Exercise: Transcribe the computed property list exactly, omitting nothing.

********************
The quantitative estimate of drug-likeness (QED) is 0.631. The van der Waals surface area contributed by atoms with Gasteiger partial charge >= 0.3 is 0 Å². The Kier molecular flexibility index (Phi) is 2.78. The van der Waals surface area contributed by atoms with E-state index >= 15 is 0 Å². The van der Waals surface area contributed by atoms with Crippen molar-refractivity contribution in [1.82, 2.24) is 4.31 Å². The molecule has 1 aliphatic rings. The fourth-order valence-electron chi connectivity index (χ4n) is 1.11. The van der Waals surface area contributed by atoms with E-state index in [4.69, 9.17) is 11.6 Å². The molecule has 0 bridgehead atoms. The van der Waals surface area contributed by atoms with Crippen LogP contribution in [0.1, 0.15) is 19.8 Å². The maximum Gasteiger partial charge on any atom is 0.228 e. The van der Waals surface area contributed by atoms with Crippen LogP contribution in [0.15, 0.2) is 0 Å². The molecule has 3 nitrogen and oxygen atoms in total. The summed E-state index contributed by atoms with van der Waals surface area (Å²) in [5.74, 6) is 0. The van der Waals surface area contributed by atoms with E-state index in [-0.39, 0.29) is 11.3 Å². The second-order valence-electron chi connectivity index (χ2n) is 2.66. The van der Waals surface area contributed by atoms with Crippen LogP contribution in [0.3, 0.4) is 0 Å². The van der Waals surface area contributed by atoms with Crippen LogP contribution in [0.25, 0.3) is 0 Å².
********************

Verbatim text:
The quantitative estimate of drug-likeness (QED) is 0.631. The van der Waals surface area contributed by atoms with Gasteiger partial charge >= 0.3 is 0 Å². The Kier molecular flexibility index (Phi) is 2.78. The van der Waals surface area contributed by atoms with E-state index >= 15 is 0 Å². The van der Waals surface area contributed by atoms with Crippen molar-refractivity contribution in [1.82, 2.24) is 4.31 Å². The molecule has 1 aliphatic rings. The fourth-order valence-electron chi connectivity index (χ4n) is 1.11. The van der Waals surface area contributed by atoms with E-state index in [4.69, 9.17) is 11.6 Å². The molecule has 0 bridgehead atoms. The van der Waals surface area contributed by atoms with Crippen LogP contribution in [0.1, 0.15) is 19.8 Å². The maximum Gasteiger partial charge on any atom is 0.228 e. The van der Waals surface area contributed by atoms with Crippen LogP contribution in [0.15, 0.2) is 0 Å². The molecule has 3 nitrogen and oxygen atoms in total. The summed E-state index contributed by atoms with van der Waals surface area (Å²) in [5.74, 6) is 0. The van der Waals surface area contributed by atoms with E-state index in [-0.39, 0.29) is 11.3 Å². The second-order valence-electron chi connectivity index (χ2n) is 2.66. The van der Waals surface area contributed by atoms with Crippen LogP contribution in [0.3, 0.4) is 0 Å². The van der Waals surface area contributed by atoms with Crippen LogP contribution in [0.25, 0.3) is 0 Å².